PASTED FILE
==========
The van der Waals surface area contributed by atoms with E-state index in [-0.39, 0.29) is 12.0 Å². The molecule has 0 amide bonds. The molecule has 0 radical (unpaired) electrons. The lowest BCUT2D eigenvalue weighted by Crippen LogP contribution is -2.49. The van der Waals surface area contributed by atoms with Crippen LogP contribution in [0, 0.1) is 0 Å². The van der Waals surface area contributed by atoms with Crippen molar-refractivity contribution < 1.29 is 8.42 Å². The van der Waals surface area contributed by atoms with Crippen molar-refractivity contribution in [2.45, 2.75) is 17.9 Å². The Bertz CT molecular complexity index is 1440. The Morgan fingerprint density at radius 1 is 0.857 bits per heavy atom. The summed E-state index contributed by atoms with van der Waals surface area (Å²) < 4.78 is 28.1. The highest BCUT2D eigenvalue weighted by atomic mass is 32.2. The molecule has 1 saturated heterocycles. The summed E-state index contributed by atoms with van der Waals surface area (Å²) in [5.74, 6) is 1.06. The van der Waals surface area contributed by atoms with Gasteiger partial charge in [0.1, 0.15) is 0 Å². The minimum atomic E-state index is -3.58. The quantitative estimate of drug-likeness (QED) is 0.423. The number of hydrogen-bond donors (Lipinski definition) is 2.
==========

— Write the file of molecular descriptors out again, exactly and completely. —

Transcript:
The van der Waals surface area contributed by atoms with E-state index in [-0.39, 0.29) is 12.0 Å². The molecule has 0 amide bonds. The molecule has 0 radical (unpaired) electrons. The lowest BCUT2D eigenvalue weighted by Crippen LogP contribution is -2.49. The van der Waals surface area contributed by atoms with Crippen LogP contribution in [0, 0.1) is 0 Å². The van der Waals surface area contributed by atoms with Crippen molar-refractivity contribution < 1.29 is 8.42 Å². The van der Waals surface area contributed by atoms with Crippen molar-refractivity contribution in [2.45, 2.75) is 17.9 Å². The Bertz CT molecular complexity index is 1440. The Morgan fingerprint density at radius 1 is 0.857 bits per heavy atom. The summed E-state index contributed by atoms with van der Waals surface area (Å²) < 4.78 is 28.1. The highest BCUT2D eigenvalue weighted by atomic mass is 32.2. The molecule has 1 saturated heterocycles. The summed E-state index contributed by atoms with van der Waals surface area (Å²) in [5.74, 6) is 1.06. The van der Waals surface area contributed by atoms with Gasteiger partial charge in [0.1, 0.15) is 0 Å². The minimum atomic E-state index is -3.58. The quantitative estimate of drug-likeness (QED) is 0.423. The number of hydrogen-bond donors (Lipinski definition) is 2.